Where do I begin? A question many ask when it comes to getting physically fit. For some, health and fitness were simple gifts of youth. Increasingly, however, even youth cannot take health and fitness for granted, as childhood obesity is on the rise. Considering health challenges such as arthritis, post surgical joint replacement, diabetic conditions, hypertension and any number of chronic illnesses and neuromuscular conditions, even in a small town such as Blanco, Texas, there are many who may wonder: ‘Where do I begin? How do I? Can I do it? Is it too late?’
Let me include here a statement I often rehearse to my clients: It’s never too late to start…and never stop starting! It may not come easily or quickly, but if done properly, anyone can move toward his or her genetic potential, at any age.
There are many fad diets on the market, many books one might read, innumerable supplements and so many lines of weight loss products available to consumers that a series of publications might be needed to index them all. Yet, one basic truth remains: whatever method(s) of behavior modification you implement to effect positive change in your life, whether to your body or your mind, that change must be one you can continue to implement for the rest of your life if you hope to achieve permanent betterment of your condition. The moment you stop implementing the modification resulting in the positive change is the moment you begin to revert to pre-modification condition.
If you find that new diet too restrictive and very difficult to live with, then you’ll likely drop it eventually. If you feel that doing something you hate is the key to being healthy and fit, you’re likely resist in the first place and more likely to eventually quit. This pattern makes lifestyle changes difficult for many to maintain.
The trick is: find something you love to do. If you like to be with people, try to find a friend to do it with you; a workout buddy. Walk together. Take a fitness class together. Ride bicycles together. Encourage each other, and be accountable to each other. If you’re going to ‘diet’, do it together.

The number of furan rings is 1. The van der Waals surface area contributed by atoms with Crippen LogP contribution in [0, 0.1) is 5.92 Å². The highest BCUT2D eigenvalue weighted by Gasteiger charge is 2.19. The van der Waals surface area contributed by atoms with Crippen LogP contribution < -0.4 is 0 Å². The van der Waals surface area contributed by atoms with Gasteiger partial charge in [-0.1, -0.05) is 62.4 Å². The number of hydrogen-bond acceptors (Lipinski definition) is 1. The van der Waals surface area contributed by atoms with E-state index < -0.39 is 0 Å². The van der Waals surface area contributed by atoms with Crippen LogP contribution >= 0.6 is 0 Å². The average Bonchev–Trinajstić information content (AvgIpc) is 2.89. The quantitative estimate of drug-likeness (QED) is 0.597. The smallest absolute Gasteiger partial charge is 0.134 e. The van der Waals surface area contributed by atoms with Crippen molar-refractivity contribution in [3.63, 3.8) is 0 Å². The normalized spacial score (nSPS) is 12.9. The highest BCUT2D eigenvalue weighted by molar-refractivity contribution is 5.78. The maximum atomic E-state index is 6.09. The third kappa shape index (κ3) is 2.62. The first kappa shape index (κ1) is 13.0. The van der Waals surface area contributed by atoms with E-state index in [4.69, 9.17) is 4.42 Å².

Start small. Work up. Know you’re doing what you are because it’s the right thing for you, and let the chips fall where they may. Don’t get discouraged because you don’t see the results you want as quickly as you want. Give yourself half as many years as it took you to get where you are, to get back to where you want to be. If it’s been 20 years since you stopped worrying about your level of fitness, then give yourself 10 years to recover. Not that it’ll take you that long, but you’ll alleviate a lot of stress if you put it in that sort of perspective.
It’s easy to find the path. Start today. Start right there in your living room or bedroom. Walk in place, lifting your knees high before you head out the door. Turn around and go up and back down the stairs. Park your car farther away from the entrance to the market, instead of close. Throw away the last couple of bites of what you would’ve eaten. Order a smaller size of whatever you’re eating. There are a lot of tricks and much information to be shared. The only thing holding you back is you. Think about it. Think about it every day. Make the changes that are right for you. I’ll offer some suggestions and tips. If you have questions, please email me and I’ll do my best to address them at the beginning of the article, before continuing with what I had planned to outline for the week. You can find me, Sally Windham, on linkedIn.com and facebook.com or simply email me directly at firstname.lastname@example.org
Sally Windham is a 45 year old mother of 9 children. Having lost and maintained a 130lb weight loss herself, she is an ACE Certified Personal Trainer and Fitness Instructor. She lives in Blanco, and trains clients locally at Gem of the Hills and in Spring Branch at Family Fitness.